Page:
When the CEO of Turin Pharmaceuticals, Martin Shkreli, grinned duplicitously at the camera during an interview after he and his company astronomically raised the price of Daraprim, which is a drug used to treat Toxoplasma gondii infections, more than 5,000 fold, there was a sharp and immediate backlash. “Pharma Bro,” however, isn’t the only CEO, and Turing isn’t the only company, that has taken advantage of people’s pharmaceutical needs to reap gigantic profits. Mylan, for example, raised the price of EpiPens 480 percent over the last eight years. Citing what she called the “deep frustration” of consumers, Mylan’s CEO Heather Bresch disingenously said that the company would provide a 50-percent discount on EpiPens, which is small comfort because the price of EpiPens is still 240 percent higher than in 2008. That means that the price of EpiPens is still 20 times greater than it would be had it followed the rate of inflation in the U.S. from 2008 – 2016.
The backlash from this unfettered greed has come not only from Congress and other regulatory entities. The world of Facebook and the Twitterverse have both proven to be powerful voices against these companies. In one case, Brooklyn-based actress Mellini Kantayya created a petition to Congress regarding the EpiPen price gouging that has received more than 140,000 signatures since August 25, 2016. Do you remember Martin Shkreli? Even he spoke out against MyLan! As one tweeter pointed out, “When Martin Shkreli calls a Pharma company out, you know it screwed up.”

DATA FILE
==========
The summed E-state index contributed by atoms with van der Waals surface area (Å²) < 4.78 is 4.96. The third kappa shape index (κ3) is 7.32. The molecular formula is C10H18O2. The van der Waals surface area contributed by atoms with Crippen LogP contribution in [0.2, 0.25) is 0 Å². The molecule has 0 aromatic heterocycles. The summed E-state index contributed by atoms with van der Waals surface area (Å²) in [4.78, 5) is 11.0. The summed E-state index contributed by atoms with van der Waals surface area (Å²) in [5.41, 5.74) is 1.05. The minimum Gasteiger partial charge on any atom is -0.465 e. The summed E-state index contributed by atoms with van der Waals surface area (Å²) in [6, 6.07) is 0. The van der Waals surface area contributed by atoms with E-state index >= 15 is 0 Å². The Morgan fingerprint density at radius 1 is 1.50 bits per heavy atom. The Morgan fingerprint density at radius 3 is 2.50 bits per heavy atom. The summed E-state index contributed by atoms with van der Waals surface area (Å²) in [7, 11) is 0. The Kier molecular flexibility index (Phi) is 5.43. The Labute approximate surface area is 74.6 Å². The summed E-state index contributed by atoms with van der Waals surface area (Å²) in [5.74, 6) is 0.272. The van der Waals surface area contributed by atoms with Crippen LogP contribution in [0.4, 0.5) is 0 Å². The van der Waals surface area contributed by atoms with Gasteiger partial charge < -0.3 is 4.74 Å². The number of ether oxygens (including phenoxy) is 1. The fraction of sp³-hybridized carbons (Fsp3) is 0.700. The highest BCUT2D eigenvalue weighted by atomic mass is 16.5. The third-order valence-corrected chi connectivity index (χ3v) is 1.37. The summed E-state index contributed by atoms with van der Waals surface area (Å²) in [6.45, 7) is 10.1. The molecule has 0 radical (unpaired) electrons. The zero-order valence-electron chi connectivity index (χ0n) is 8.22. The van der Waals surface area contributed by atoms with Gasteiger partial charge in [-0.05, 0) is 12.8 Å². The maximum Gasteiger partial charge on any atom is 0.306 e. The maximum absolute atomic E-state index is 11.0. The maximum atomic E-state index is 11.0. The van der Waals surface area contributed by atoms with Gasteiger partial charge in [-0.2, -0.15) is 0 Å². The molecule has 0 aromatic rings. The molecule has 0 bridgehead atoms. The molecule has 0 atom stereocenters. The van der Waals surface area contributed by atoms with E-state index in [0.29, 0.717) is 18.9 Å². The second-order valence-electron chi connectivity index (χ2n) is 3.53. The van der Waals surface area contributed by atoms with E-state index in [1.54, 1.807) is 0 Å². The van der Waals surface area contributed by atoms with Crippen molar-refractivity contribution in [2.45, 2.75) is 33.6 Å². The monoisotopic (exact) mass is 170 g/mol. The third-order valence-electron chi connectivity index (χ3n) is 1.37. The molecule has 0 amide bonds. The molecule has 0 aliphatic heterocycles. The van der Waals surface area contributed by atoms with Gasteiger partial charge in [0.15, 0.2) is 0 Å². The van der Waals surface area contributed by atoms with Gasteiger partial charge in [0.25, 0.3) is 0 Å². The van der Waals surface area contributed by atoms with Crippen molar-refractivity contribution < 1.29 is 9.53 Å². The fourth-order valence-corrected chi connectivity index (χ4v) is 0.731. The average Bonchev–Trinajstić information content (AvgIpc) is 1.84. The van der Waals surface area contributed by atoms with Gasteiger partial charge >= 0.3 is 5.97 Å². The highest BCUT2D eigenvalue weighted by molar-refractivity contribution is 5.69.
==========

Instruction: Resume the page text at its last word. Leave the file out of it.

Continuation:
Some companies, however, such as Mallinckrodt, slide under the radar because they keep a low profile and also because their drugs, even as life-saving as they are, are not well-known. Mallinckrodt produces Acthar Gel, which is used to treat multiple sclerosis. In the 1990s, the drug cost about $50 per use. How high is the cost now? It’s $34,000. That price is more than 6,000 times greater than the price would be considering the long-term rate of inflation.
Even companies that produce insulin have gouged their patients in a never-ending quest to line the pockets of their shareholders. The chickens, however, are coming home to roost. The swift and sure reaction of the internet has had a demonstrable effect, and shareholders are quickly learning that putting their needs before the medical needs of patients in the United States, many of whom pay more than anyone else in the world for their drugs, is going to mean smaller dividends. As one might expect, the only thing these companies and shareholders understand is, “You will make less money doing this than if you don’t.” The bloggers who are on the side of the patients hope the backlash costs the shareholders plenty so that they put pressure on their cash cow companies to stop gouging the public.